On Saturday, advisory panel member Mr Melvin Yong presented a vision for residents to have access to a variety of options that will be fast, convenient and well-connected to get to their destination... [read more]

Copyrights: www.channelnewsasia.com
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[shared on 12.01.2019]

Failure of Mumbai's Monorail Holds Lessons for Urban Planners Everywhere

Source: thewire.in. Please click here to visit the source.

...Experts had warned even then that it was a foolhardy idea, which would have no practical or substantive impact on the city’s transportation since monorail rakes have low carrying capacity, the planned route is unnecessary and expensive and the technology untested – it hasn’t been used as a mode of mass transportation anywhere in the world – and will have low cost-recovery rate.

Additionally, cheaper modes, such as the bus rapid transit system – which could achieve the same ridership and speed at a lower cost – were not considered.

“Monorail is a new experiment, one that has hardly any use for the city,” said Ashok Datar, chairman of the Mumbai Environmental Social Network.

MMRDA first conceptualised monorail in 2005 and approved its implementation in a meeting conducted on September 28, 2007. A Consortium of Larsen & Toubro with Malaysian partner Scomi Engineering Bhd was awarded the contract On November 11, 2008, to build and operate the monorail.

Now, eight years later, it has become apparent that the project has neither served the purpose of taking the load off the suburban train network nor act as an efficient feeder system. If anything, it has suffered from a string of accidents, maintenance issues and stagnant passenger load. Its services were shut for ten months after a coach caught fire in November 2017... [read more]

Copyrights: thewire.in
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[shared on 11.01.2019]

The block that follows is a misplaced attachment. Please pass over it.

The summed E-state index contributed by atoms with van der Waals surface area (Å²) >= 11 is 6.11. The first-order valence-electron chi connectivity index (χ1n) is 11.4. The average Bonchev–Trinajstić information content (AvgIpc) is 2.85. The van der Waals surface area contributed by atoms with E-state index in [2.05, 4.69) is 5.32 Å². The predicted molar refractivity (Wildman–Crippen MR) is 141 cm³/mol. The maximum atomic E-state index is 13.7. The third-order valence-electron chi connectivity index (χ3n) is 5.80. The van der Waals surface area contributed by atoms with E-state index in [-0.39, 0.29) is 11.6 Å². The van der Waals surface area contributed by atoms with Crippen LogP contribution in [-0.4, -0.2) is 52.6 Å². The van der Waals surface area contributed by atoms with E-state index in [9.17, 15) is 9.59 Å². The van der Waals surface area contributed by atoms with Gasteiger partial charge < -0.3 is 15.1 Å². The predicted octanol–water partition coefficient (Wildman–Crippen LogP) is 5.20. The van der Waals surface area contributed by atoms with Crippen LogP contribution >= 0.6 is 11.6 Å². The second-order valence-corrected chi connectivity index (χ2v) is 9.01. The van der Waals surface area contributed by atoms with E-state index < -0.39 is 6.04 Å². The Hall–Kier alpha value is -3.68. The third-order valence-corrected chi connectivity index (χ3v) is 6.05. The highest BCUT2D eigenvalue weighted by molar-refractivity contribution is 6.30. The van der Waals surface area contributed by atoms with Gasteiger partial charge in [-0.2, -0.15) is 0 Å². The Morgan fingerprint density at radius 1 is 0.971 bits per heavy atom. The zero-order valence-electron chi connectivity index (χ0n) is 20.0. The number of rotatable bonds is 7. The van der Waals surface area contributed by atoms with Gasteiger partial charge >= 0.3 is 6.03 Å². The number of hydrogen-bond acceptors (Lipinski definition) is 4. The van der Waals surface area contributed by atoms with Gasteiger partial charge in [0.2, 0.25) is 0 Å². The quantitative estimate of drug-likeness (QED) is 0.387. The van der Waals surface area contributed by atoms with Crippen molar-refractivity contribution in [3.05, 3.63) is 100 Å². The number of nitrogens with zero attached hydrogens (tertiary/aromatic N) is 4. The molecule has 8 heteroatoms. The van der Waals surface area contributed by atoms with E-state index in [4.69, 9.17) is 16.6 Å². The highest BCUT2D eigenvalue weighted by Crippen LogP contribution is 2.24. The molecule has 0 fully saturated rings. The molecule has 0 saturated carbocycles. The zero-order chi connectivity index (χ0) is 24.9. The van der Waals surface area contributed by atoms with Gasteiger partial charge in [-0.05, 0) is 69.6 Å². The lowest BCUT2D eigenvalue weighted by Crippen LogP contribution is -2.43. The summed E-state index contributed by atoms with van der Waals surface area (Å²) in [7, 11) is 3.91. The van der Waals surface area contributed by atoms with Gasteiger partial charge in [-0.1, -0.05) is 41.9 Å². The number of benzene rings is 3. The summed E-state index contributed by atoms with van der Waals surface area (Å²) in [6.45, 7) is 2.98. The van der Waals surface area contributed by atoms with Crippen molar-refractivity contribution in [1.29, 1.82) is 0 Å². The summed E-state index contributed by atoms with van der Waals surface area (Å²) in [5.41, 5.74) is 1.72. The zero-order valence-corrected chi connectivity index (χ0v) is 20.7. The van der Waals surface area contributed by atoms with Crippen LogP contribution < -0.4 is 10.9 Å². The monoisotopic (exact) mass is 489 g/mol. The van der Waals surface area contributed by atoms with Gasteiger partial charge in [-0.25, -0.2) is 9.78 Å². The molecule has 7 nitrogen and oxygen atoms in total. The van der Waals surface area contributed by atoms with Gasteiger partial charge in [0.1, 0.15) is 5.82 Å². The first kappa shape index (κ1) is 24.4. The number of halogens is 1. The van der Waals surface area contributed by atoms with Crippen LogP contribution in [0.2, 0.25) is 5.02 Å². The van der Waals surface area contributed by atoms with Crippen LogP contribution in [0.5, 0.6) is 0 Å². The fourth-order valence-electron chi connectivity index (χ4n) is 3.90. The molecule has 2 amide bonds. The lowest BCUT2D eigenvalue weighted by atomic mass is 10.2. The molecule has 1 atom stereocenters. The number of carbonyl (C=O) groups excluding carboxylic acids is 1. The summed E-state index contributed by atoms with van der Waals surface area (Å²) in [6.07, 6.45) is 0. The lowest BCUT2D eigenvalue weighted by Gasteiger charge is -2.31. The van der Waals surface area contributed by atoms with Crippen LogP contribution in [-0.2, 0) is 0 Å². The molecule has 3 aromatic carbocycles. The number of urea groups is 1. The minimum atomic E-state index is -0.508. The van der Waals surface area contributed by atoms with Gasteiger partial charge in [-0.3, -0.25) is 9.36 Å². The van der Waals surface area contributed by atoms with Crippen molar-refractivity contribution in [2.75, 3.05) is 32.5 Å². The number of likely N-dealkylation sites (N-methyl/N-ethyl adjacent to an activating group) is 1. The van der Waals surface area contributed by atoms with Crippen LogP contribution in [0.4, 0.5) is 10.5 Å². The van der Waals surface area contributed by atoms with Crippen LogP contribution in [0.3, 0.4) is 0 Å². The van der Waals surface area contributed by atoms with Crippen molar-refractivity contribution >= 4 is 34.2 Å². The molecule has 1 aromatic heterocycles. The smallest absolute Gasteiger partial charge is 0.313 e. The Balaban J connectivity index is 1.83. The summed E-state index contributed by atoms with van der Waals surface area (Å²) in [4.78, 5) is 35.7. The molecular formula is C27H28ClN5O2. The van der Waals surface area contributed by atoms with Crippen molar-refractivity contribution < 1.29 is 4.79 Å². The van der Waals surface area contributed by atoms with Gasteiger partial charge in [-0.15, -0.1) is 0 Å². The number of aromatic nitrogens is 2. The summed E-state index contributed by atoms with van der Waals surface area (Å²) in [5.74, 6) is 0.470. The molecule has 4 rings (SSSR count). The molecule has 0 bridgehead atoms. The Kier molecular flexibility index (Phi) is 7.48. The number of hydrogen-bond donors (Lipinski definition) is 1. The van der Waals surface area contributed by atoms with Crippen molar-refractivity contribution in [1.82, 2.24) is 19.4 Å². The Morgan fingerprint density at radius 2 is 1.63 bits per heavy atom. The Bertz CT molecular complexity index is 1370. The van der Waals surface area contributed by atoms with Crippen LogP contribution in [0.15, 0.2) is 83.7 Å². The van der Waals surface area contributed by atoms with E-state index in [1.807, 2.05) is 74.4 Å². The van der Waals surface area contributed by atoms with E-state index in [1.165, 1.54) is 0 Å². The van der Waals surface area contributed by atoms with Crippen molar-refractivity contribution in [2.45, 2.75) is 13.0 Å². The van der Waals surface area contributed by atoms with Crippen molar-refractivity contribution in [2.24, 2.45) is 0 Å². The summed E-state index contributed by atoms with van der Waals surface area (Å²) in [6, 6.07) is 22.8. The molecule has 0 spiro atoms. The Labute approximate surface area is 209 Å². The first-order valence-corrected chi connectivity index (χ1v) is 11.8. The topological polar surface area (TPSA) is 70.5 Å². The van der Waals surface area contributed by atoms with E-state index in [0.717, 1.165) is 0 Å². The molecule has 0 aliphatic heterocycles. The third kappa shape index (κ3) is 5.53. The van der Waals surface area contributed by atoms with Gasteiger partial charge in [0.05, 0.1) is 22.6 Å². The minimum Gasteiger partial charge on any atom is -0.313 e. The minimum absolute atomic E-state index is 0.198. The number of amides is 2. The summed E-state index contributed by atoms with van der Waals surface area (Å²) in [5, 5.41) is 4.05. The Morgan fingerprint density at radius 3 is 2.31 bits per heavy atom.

Disasters ‘waiting to happen’ in mushrooming high-rises

Source: www.sundaytimes.lk. Please click here to visit the source.

Fears have risen over safety compliance in high-rise buildings following the recent tragic elevator crash, with concerns spreading to whether inadequate firefighting ability for tall buildings have made them fire traps.

In Colombo, where 90 per cent of the buildings are residential apartments accommodating families, questions are being raised about elevator safety as investigations continue into why a lift plunged down one floor on December 29, injuring two people and crushing to death a man who tried to jump out of the lift.

Reports said that the 30-year-old elevator at the Green Lanka tower building failed due to a lack of maintenance. Theories are also rife that the lift gave way under the weight it was carrying as too many (12) people had got in.

Construction bodies are also concerned about firefighting capacity in case of a major fire in apartment blocks.

Chamber of Construction Industry Secretary Col. Nissanaka Wijeratne said the mushrooming buildings in greater Colombo were “a disaster waiting to happen”... [read more]

Copyrights: www.sundaytimes.lk
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[shared on 10.01.2019]

Govt. to gazette 30-year revised National Physical Plan this month

Source: www.dailymirror.lk. Please click here to visit the source.

Sri Lanka’s revised 30-year National Physical Plan (2019-2050), which had been delayed due to two months of political turmoil that prevailed in the country last year, is expected to be gazetted by end of this month, Mirror Business learns.

The key element of the draft plan is to develop Colombo-Trincomalee Economic Corridor, which consists one-third of the island’s population, as the main economic corridor by drawing private investments worth of US $ 4 billion from local and foreign investors.